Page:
What’s so great about the key of A major? For blues guitarists, it’s the only key where the three open bass strings—E, A, and D—happen to be the roots of the I, IV, and V chords (A7, D7, and E7, respectively). As heard in classic Delta blues tunes like Robert Johnson’s “Come On in My Kitchen” and “Me and the Devil,” playing the blues in A allows you to move chords or notes up the neck without having to worry about fretting the root notes. Whether you pick an alternating bass or a dead thumb (also called a monotonic bass) pattern, this is a real plus when fingerpicking and moving out of first position.
In the following exercises, you’ll find some great phrases and chord patterns that make extensive use of the dead-thumb approach. For solo players, this should let you expand the treble beyond first position while keeping
the bass steady. Understand that all four weeks of study also work with alternating bass. After you’ve completed the workout, you should have plenty of moves to draw from whenever you play the blues in A.
Begin this week by refreshing yourself with the basic 12-bar blues form, as shown in Example 1. Strum the chords, or play just the bass notes on the open A, D, and E strings, for the I, IV, and V chords, respectively.
Now move on to your first pattern. In Example 2, measure 1 shows an open-A chord requiring a bit of a stretch. Play the second-fret C# with your first finger and the fifth-fret A with your fourth finger. In measure 2, stop the third-fret G with your second finger to form an A7 chord. You might try keeping your second finger on the G throughout the A and A7 measures; that way all you have to do to move between the A and A7 chords is lift your fourth finger from the A note.
For each D9 measure, stop the second-fret A with your second finger and the first-fret C with your first finger, lifting it to play the open B in the second half of the bar. As for the E7 chord, play the third-fret notes with either your third or fourth finger, nudging the string slightly toward the ceiling wherever you see the indication for a quarter-step bend—an essential blues move.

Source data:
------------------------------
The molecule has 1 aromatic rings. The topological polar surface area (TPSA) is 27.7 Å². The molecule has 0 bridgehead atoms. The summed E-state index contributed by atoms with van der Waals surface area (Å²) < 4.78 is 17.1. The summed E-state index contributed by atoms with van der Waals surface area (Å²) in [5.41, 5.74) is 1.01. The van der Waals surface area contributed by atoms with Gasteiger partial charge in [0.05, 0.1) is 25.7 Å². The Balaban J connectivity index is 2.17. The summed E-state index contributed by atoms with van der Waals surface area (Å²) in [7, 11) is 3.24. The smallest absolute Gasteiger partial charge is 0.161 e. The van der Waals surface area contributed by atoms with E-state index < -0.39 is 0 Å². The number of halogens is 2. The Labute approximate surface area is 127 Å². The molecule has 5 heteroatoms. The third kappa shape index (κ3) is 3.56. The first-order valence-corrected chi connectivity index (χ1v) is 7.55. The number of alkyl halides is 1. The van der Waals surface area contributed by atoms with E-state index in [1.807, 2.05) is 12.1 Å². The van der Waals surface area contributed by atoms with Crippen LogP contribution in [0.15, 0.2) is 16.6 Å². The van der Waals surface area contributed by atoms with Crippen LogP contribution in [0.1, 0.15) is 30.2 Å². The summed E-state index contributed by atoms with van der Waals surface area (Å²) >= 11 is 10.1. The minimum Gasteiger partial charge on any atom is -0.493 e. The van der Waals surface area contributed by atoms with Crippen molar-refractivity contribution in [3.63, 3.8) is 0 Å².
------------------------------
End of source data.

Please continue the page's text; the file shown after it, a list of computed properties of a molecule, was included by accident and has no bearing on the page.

Beginners’ Tip #1
To keep your thumb steady, tap your foot as you strike each bass string. Now you have two parts of your body moving downward together. This should strengthen your rhythm so that typical blues syncopations will not shake your solid beat.
This week, realize the power of two-note chords and see how easily they move. Can you recognize the origin of the compact chords shown in Example 3a? Measure 1 comes from the A7 shape, while bars 2 and 3 are derived from the D7 shape. Notice that all three shapes fall within a three-fret range.
Now try some different voicings. In measures 4–6 of Example 3b, you’ll see a similar chordal approach at the eighth fret. Notice that the dyads (two-note chords) on strings 1 and 2 come from the moveable chord shapes D7 and A7. Also, syncopation is added here by moving the chord one fret lower on beat 4 and then back up on the “and.” Referring back to Ex. 1 if needed, apply these patterns to the 12-bar format.
These simple shapes, by the way, echo the brilliant playing of Freddie Green, the late, longtime guitarist with the Count Basie Orchestra. Green, known for his masterly, understated accompaniment work, tended to focus on three-, two-, and even one-note chords on the lower strings. Remember: less is often more.
Beginners’ Tip #2